Stock Analysis

Boston Scientific (NYSE:BSX) Seems To Use Debt Quite Sensibly

NYSE:BSX
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Some say volatility, rather than debt, is the best way to think about risk as an investor, but Warren Buffett famously said that 'Volatility is far from synonymous with risk.' So it might be obvious that you need to consider debt, when you think about how risky any given stock is, because too much debt can sink a company. We note that Boston Scientific Corporation (NYSE:BSX) does have debt on its balance sheet. But the more important question is: how much risk is that debt creating?

Why Does Debt Bring Risk?

Debt and other liabilities become risky for a business when it cannot easily fulfill those obligations, either with free cash flow or by raising capital at an attractive price. If things get really bad, the lenders can take control of the business. However, a more common (but still painful) scenario is that it has to raise new equity capital at a low price, thus permanently diluting shareholders. Of course, the upside of debt is that it often represents cheap capital, especially when it replaces dilution in a company with the ability to reinvest at high rates of return. When we think about a company's use of debt, we first look at cash and debt together.

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How Much Debt Does Boston Scientific Carry?

As you can see below, Boston Scientific had US$9.00b of debt, at March 2023, which is about the same as the year before. You can click the chart for greater detail. However, because it has a cash reserve of US$570.0m, its net debt is less, at about US$8.43b.

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NYSE:BSX Debt to Equity History July 25th 2023

How Healthy Is Boston Scientific's Balance Sheet?

The latest balance sheet data shows that Boston Scientific had liabilities of US$4.08b due within a year, and liabilities of US$10.7b falling due after that. On the other hand, it had cash of US$570.0m and US$2.08b worth of receivables due within a year. So its liabilities total US$12.1b more than the combination of its cash and short-term receivables.

Given Boston Scientific has a humongous market capitalization of US$75.0b, it's hard to believe these liabilities pose much threat. Having said that, it's clear that we should continue to monitor its balance sheet, lest it change for the worse.

In order to size up a company's debt relative to its earnings, we calculate its net debt divided by its earnings before interest, tax, depreciation, and amortization (EBITDA) and its earnings before interest and tax (EBIT) divided by its interest expense (its interest cover). This way, we consider both the absolute quantum of the debt, as well as the interest rates paid on it.

Boston Scientific has net debt to EBITDA of 2.6 suggesting it uses a fair bit of leverage to boost returns. But the high interest coverage of 8.7 suggests it can easily service that debt. We saw Boston Scientific grow its EBIT by 10.0% in the last twelve months. That's far from incredible but it is a good thing, when it comes to paying off debt. There's no doubt that we learn most about debt from the balance sheet. But ultimately the future profitability of the business will decide if Boston Scientific can strengthen its balance sheet over time. So if you want to see what the professionals think, you might find this free report on analyst profit forecasts to be interesting.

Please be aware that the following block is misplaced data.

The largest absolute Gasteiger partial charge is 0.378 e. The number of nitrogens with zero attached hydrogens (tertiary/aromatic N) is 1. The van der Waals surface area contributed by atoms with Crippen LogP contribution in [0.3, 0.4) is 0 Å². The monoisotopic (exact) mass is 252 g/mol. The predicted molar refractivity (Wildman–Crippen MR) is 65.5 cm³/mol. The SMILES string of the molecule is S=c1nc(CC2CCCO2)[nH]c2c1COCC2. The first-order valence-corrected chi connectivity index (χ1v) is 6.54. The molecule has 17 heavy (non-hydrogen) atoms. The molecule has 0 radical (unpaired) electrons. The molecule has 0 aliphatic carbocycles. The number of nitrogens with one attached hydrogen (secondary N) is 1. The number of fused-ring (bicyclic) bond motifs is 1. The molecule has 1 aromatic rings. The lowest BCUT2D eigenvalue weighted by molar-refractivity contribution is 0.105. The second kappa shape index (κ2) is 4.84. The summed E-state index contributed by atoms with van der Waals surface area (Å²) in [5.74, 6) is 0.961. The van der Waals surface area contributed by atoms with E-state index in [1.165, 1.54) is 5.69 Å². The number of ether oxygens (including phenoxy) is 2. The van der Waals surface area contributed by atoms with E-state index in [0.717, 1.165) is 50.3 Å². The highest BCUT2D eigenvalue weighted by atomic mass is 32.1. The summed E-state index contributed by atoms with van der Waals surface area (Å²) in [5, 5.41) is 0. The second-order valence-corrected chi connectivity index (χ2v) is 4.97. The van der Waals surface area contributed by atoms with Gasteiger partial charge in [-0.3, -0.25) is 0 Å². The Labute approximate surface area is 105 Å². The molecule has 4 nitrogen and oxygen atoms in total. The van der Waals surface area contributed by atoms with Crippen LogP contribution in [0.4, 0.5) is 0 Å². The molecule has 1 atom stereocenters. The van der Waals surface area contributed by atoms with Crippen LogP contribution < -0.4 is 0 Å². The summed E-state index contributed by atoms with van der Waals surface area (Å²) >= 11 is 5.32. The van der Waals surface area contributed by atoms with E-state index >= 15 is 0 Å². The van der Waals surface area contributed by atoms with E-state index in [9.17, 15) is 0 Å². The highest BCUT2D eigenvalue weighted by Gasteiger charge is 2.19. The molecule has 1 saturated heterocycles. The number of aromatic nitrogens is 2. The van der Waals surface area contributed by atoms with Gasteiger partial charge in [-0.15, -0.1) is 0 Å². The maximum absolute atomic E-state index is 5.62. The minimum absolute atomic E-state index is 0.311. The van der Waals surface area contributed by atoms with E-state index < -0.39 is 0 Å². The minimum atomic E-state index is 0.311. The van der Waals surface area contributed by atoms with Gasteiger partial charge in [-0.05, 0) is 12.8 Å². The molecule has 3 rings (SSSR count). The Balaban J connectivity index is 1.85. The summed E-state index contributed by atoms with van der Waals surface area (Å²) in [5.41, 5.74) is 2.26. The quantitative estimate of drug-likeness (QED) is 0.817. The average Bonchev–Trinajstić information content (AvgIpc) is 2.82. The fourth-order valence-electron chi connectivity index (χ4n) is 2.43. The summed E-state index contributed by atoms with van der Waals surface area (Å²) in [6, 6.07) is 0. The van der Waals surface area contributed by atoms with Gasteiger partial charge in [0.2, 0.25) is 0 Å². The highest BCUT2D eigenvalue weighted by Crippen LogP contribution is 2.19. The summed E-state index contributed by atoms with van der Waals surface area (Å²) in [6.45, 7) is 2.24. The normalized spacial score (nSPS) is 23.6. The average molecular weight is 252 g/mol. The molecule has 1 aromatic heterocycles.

But our final consideration is also important, because a company cannot pay debt with paper profits; it needs cold hard cash. So we clearly need to look at whether that EBIT is leading to corresponding free cash flow. Over the most recent three years, Boston Scientific recorded free cash flow worth 73% of its EBIT, which is around normal, given free cash flow excludes interest and tax. This free cash flow puts the company in a good position to pay down debt, when appropriate.

Our View

The good news is that Boston Scientific's demonstrated ability to convert EBIT to free cash flow delights us like a fluffy puppy does a toddler. But, on a more sombre note, we are a little concerned by its net debt to EBITDA. We would also note that Medical Equipment industry companies like Boston Scientific commonly do use debt without problems. When we consider the range of factors above, it looks like Boston Scientific is pretty sensible with its use of debt. While that brings some risk, it can also enhance returns for shareholders. The balance sheet is clearly the area to focus on when you are analysing debt. However, not all investment risk resides within the balance sheet - far from it. We've identified 3 warning signs with Boston Scientific (at least 1 which is significant) , and understanding them should be part of your investment process.

If, after all that, you're more interested in a fast growing company with a rock-solid balance sheet, then check out our list of net cash growth stocks without delay.

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This article by Simply Wall St is general in nature. We provide commentary based on historical data and analyst forecasts only using an unbiased methodology and our articles are not intended to be financial advice. It does not constitute a recommendation to buy or sell any stock, and does not take account of your objectives, or your financial situation. We aim to bring you long-term focused analysis driven by fundamental data. Note that our analysis may not factor in the latest price-sensitive company announcements or qualitative material. Simply Wall St has no position in any stocks mentioned.